The US Department of Defence (DoD) announced 13 September that it had awarded a contract to X-Energy for work on a design for a transportable nuclear micro-reactor as a part of the Strategic Capabilities Office’s (SCO) Project Pele, with an outcome expected to have “significant geopolitical implications for the United States” according to SCO director Jay Dryer.
“The DoD has a long history of driving American innovation, with nuclear power being one of many prominent examples,” said Dryer. “Project Pele is an exciting opportunity to advance energy resilience and reduce carbon emissions while also helping to shape safety and nonproliferation standards for advanced reactors around the world.”
Safe and transportable nuclear reactor
Project Pele, begun in 2022, seeks to construct an ‘inherently safe’ nuclear micro-reactor within 5 years, with the intention of producing one to five MegaWatts of electricity for a minimum of three years of full-power operation, according to a DoD release from April 2022.
To enable rapid transport and use, designs for the reactor must allow operation within three days of delivery, and it must be able to remove the reactor safely within seven days. Potential applications of the Project Pele reactor include isolated environments, including islands or the arctic.
The reactor will be a single prototype to only be demonstrated within the United States, and under the safety oversight of the Department of Energy, as part of a ‘whole-of-government effort’ involving the Department of Energy, the National Aeronautics and Space Administration, the National Nuclear Security Administration, the Nuclear Regulatory Commission, and the US Army Corps of Engineers.
In contrast to earlier generations of nuclear reactors that employed or removed carbon to slow or quicken the pace of the nuclear reaction in the reactor as required, the nuclear fuel in the Pele micro-reactor is reduced to small particles that have each been individually coated in layers of carbon to limits the potential energy release.
“…a reactor design that relies primarily on simple passive features and inherent physics to ensure safety.”2021 DoD Environment Impact Assessment.
This form of safe nuclear reaction is making use of advanced Tristructural isotropic (TRISO) encapsulated nuclear fuels, with each encapsulated particle measuring less than 1mm in diameter, and then coated robustly to resist meltdown or kinetic destruction. The fuel kernel is first shielded with a porous carbon buffer, and then in successive layers this is coated in a sandwich of silicon carbide between two layers of pyrolytic carbon, according to a project overview delivered by Waksman in May 2022.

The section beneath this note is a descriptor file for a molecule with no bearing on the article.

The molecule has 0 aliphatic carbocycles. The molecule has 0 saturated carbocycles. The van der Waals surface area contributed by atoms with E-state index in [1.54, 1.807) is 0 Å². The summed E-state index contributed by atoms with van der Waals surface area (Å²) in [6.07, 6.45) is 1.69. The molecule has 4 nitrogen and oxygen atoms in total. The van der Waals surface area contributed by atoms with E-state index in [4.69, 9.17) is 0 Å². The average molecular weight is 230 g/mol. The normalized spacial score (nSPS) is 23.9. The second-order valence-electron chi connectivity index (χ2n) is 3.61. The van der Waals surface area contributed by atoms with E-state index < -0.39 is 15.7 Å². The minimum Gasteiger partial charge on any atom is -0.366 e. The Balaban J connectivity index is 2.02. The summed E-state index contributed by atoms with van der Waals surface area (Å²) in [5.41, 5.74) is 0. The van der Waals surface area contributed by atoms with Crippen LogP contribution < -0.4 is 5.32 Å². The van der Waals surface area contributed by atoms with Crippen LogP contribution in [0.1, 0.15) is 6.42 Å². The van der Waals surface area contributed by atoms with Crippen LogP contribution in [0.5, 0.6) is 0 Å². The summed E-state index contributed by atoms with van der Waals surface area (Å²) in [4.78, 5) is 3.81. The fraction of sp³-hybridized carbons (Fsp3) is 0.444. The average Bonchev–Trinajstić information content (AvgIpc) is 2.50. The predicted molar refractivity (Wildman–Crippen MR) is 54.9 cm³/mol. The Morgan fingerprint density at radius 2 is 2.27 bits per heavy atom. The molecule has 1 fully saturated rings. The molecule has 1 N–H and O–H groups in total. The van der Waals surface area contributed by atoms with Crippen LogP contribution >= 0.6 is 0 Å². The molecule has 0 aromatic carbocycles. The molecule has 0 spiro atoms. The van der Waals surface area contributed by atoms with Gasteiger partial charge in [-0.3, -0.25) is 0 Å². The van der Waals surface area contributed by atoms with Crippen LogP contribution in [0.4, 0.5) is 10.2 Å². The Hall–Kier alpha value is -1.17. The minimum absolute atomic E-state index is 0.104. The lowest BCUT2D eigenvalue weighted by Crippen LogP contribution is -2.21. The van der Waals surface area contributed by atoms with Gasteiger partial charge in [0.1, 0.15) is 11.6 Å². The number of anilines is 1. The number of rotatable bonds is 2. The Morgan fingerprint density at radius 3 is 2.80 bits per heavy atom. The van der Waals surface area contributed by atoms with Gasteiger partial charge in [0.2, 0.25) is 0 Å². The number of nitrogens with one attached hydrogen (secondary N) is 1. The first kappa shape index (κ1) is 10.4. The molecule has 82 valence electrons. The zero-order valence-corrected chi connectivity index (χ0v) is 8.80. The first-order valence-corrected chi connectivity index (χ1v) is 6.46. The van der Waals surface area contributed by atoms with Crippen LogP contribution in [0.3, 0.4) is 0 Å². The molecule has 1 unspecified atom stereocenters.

These pellets act as a first line of containment against the consequences of any harm to the integrity of the reactor. “TRISO fuel is encapsulated and has been demonstrated to be capable of withstanding temperatures up to 1,800 degrees Celsius (3,300 degrees Fahrenheit), allowing for a reactor design that relies primarily on simple passive features and inherent physics to ensure safety”, stated a 2021 environmental impact assessment from the DoD.
“Thanks to the tireless work of the contract teams, the valuable input from local stakeholders, and the talented and experienced NEPA technical support teams at the Department of Energy and U.S. Army Corps of Engineers, we are confident that an inherently safe by design mobile micro-reactor can be constructed and demonstrated safely at Idaho National Laboratory,” said Dr. Jeff Waksman, Project Pele program manager.
“Advanced nuclear power has the potential to be a strategic game-changer for the United States, both for the DoD and for the commercial sector. For it to be adopted, it must first be successfully demonstrated under real world operating conditions.”
A second micro-reactor
The new contract will allow a ‘thorough analysis of design options’ with the intention informing a preliminary engineering design to address the growing need for an energy source that does not add to fuel demand of 10 million gallons of fuel a day, while supporting the DoD’s requirement for 30 Terawatt-hour per year of electricity. “Due to their extraordinary energy density, nuclear reactors have the potential to serve multiple critical functions for meeting resiliency needs in contested logistical environments,” said Waksman
Before awarding the 1 year contract to X-Energy, the Strategic Capabilities Office had considered three competing teams, and had already extended a contract to BWXT Advanced Technologies in 2022. “By developing two unique designs,” continued Waksman, “we will provide the Services with a broad range of options as they consider potential uses of nuclear power for both Installation and Operational energy applications in the near future.” Work with BWXT is underway and long-lead hardware fabrication has begun.
Idaho National Laboratory, where work on Project Pele is being conducted, saw a total growth of $336m – a 13.2% increase – between financial years 2019 and 2020, the year Project Pele began, according to an environmental impact statement from September 2021.
According to the April 2022 DoD release, a decision on whether to transit the technology for the nuclear reactor to operational use will be made at a future date.
“The Strategic Capabilities Office specialises in adapting commercial technology for military purposes,” said Dryer. “By nurturing and developing multiple micro-reactor designs, SCO will not just provide options for the military Services, but will also help jumpstart a truly competitive commercial marketplace for micro-reactors.”